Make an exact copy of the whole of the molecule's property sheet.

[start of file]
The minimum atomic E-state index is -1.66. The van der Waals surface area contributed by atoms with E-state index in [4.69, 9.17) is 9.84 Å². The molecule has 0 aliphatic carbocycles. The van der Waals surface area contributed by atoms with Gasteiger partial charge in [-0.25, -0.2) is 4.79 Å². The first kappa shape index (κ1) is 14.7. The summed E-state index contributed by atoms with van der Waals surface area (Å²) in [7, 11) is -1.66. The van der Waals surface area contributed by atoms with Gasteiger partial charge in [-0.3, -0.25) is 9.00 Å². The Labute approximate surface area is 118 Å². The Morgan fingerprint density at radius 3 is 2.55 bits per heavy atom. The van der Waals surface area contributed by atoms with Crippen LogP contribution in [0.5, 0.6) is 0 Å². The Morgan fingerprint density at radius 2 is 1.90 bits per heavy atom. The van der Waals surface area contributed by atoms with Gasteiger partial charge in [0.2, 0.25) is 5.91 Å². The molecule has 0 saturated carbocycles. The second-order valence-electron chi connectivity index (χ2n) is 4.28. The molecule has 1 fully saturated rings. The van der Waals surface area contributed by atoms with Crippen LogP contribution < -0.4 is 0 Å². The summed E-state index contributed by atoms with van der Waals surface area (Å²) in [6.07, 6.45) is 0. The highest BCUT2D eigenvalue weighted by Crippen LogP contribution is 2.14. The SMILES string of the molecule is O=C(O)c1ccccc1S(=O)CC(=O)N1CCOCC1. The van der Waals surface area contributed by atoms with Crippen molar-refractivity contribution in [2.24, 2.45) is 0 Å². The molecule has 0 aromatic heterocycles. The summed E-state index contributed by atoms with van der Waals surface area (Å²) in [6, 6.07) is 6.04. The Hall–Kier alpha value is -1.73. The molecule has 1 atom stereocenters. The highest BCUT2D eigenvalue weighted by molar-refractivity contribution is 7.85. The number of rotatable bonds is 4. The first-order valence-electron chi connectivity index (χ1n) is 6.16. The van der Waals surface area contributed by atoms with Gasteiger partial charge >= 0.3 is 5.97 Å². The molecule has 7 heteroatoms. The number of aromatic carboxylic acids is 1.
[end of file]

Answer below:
The minimum atomic E-state index is -1.66. The van der Waals surface area contributed by atoms with E-state index in [4.69, 9.17) is 9.84 Å². The molecule has 0 aliphatic carbocycles. The van der Waals surface area contributed by atoms with Gasteiger partial charge in [-0.25, -0.2) is 4.79 Å². The first kappa shape index (κ1) is 14.7. The summed E-state index contributed by atoms with van der Waals surface area (Å²) in [7, 11) is -1.66. The van der Waals surface area contributed by atoms with Gasteiger partial charge in [-0.3, -0.25) is 9.00 Å². The Labute approximate surface area is 118 Å². The Morgan fingerprint density at radius 3 is 2.55 bits per heavy atom. The van der Waals surface area contributed by atoms with Crippen LogP contribution in [0.5, 0.6) is 0 Å². The Morgan fingerprint density at radius 2 is 1.90 bits per heavy atom. The van der Waals surface area contributed by atoms with Gasteiger partial charge in [0.2, 0.25) is 5.91 Å². The molecule has 0 saturated carbocycles. The second-order valence-electron chi connectivity index (χ2n) is 4.28. The molecule has 1 fully saturated rings. The van der Waals surface area contributed by atoms with Crippen LogP contribution < -0.4 is 0 Å². The summed E-state index contributed by atoms with van der Waals surface area (Å²) in [6.07, 6.45) is 0. The highest BCUT2D eigenvalue weighted by Crippen LogP contribution is 2.14. The SMILES string of the molecule is O=C(O)c1ccccc1S(=O)CC(=O)N1CCOCC1. The van der Waals surface area contributed by atoms with Crippen molar-refractivity contribution in [2.24, 2.45) is 0 Å². The molecule has 0 aromatic heterocycles. The summed E-state index contributed by atoms with van der Waals surface area (Å²) in [6, 6.07) is 6.04. The Hall–Kier alpha value is -1.73. The molecule has 1 atom stereocenters. The highest BCUT2D eigenvalue weighted by molar-refractivity contribution is 7.85. The number of rotatable bonds is 4. The first-order valence-electron chi connectivity index (χ1n) is 6.16. The van der Waals surface area contributed by atoms with Gasteiger partial charge >= 0.3 is 5.97 Å². The molecule has 7 heteroatoms. The number of aromatic carboxylic acids is 1.